May 11th, 2012
04:47 PM ET
By Dan Merica, CNN
Washington (CNN) – Mitt Romney’s commencement speech at Liberty University on Saturday may be a significant moment for the presumptive Republican nominee’s relationship with the evangelical community, but Democrats are not ready to give up the powerful voting bloc and are even trying to use this weekend’s speech to draw a distinction with Romney.
In what was billed as a prebuttal to the commencement address, the Democratic National Committee’s faith outreach director, the Rev. Derrick Harkins, said in a Friday conference call with reporters that President Barack Obama could make inroads with the evangelical community.
“The realties of 2008 point to the fact that we made significant gains among younger evangelicals,” Harkins said. “We seek to do that very thing [again] because we are speaking to the issues that resonate with individuals and certainly younger evangelicals.”
According to Harkins, issues like poverty, immigration and health care are important to evangelical voters, and he believes the president’s stance on these issues will win him votes.
Christine Darby, president of Liberty University Democrats, also was on the Friday conference call, and said that Obama “respects my values and is looking out for not only my best interests, but also the best interest of all Americans and not just the wealthy few.”
Darby addressed the fact that some Liberty University students are opposing Romney’s appearance because he is Mormon, which many evangelicals consider a cult.
“The feeling between the student body and the campus is kind of split as far as people who are looking forward to the outcome of the commencement speaker,” Darby said. “A lot of people really are excited about it, but then there's a few people questioning why is he going to be the main speaker at the commencement.”
Harkin said that Friday’s call had nothing to do with Romney’s Mormon faith.
Stephen Prothero, a Boston University religion scholar and regular CNN Belief Blog contributor, says that the call was an attempt by the Democrats to become a part of the religion conversation.
“This is a moment to talk about religion, and Democrats want to be in the conversation,” Prothero said. “Democrats want it not to just be a conversation between evangelicals and to what extent they think Mormonism is a Christian religion.”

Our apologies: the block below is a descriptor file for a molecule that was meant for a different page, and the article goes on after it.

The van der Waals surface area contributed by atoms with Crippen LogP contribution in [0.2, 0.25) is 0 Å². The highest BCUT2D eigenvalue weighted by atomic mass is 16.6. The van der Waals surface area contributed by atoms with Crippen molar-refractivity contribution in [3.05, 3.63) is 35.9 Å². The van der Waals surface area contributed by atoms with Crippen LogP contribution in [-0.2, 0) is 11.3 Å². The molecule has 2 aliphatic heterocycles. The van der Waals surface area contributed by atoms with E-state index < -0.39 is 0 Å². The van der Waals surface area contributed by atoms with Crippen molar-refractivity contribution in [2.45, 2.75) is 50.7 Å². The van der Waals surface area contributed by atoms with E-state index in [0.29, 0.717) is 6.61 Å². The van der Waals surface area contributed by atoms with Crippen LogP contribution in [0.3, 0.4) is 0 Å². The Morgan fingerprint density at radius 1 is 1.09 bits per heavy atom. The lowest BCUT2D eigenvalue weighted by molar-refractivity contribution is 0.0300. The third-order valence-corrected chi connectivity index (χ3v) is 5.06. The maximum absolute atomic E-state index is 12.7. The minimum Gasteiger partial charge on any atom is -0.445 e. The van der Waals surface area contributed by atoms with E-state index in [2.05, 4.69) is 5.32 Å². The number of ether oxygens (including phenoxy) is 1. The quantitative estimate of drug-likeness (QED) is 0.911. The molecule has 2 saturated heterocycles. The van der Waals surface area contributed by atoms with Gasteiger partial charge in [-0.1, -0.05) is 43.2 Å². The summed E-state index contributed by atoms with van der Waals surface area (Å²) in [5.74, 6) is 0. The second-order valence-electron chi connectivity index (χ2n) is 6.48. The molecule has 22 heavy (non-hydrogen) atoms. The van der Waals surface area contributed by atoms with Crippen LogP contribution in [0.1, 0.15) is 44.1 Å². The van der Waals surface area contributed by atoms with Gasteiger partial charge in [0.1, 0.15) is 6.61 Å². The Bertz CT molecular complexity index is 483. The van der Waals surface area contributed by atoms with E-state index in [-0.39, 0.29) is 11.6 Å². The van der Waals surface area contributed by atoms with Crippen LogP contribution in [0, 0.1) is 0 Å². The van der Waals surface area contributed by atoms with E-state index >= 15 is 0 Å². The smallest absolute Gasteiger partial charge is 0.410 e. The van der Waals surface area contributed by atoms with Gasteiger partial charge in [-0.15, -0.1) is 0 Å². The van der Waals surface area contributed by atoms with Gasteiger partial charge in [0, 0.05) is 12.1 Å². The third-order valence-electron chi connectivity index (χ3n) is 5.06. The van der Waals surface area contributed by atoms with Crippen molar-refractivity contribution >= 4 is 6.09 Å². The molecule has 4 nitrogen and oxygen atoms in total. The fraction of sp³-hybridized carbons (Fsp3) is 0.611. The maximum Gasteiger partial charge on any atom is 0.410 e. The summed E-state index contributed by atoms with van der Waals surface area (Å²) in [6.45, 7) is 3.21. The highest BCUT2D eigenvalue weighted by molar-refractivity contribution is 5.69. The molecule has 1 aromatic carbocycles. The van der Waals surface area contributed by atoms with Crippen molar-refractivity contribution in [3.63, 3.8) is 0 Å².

Obama is vulnerable with some faith leaders. When the president announced this week that he supports same-sex marriage, he further distanced himself from much of the evangelical constituency, which generally opposes gay marriage.
In an interview with ABC News, Obama said that his decision squared with his Christian faith.
“We are both practicing Christians and obviously this position may be considered to put us at odds with the views of others,” Obama said, referencing his wife, Michelle. “But, you know, when we think about our faith, the thing at root that we think about is, not only Christ sacrificing himself on our behalf, but it’s also the Golden Rule.”
Same-sex marriage was not addressed in the prepared section of Friday’s call; it was brought up when reporters asked questions. Pastor JR Kerr, another speaker on the DNC call, described Obama’s revelation as a “clearly personal decision” for the president and one that shows a “high value of what it means to be human” and of “loving your neighbor.” According to Kerr, this “aligns very well with Christians and people of faith.”
Robert Jones, CEO of Public Religion Research Institute, told CNN that while same-sex marriage is an important symbolic issue, it is not the leading issue in the minds of evangelical voters.
“Things like the economy, jobs, unemployment, immigration, the environment, all rank higher than the issue of same-sex marriage among evangelicals,” Jones said. “Though evangelicals weight it higher than the general population, it ranks lower than these other issues.”
But a Public Religion Research Institute/ Religion News Service poll released this week found that Romney enjoys a near 50-point lead over Obama among evangelicals, with 68% siding with the former Massachusetts governor and 18% choosing the president.
Romney also experienced favorability increases in the evangelical community, according to the poll. In October 2011, just 40% of evangelical respondents views Romney in a favorable light. In this week poll, 67% of those respondents expressed a favorable view of Romney.
“The evangelical community has been tough for Democrats for recent history. They supported McCain, they supported Bush, they are heavily Republican leaning,” Jones said. “It is a tough road for any Democratic candidate.”
According to the Pew Research Center, 61% of white evangelicals supported Republican John McCain in 2008 over Obama, who got 25% support.
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The CNN Belief Blog covers the faith angles of the day's biggest stories, from breaking news to politics to entertainment, fostering a global conversation about the role of religion and belief in readers' lives. It's edited by CNN's Daniel Burke with contributions from Eric Marrapodi and CNN's worldwide news gathering team.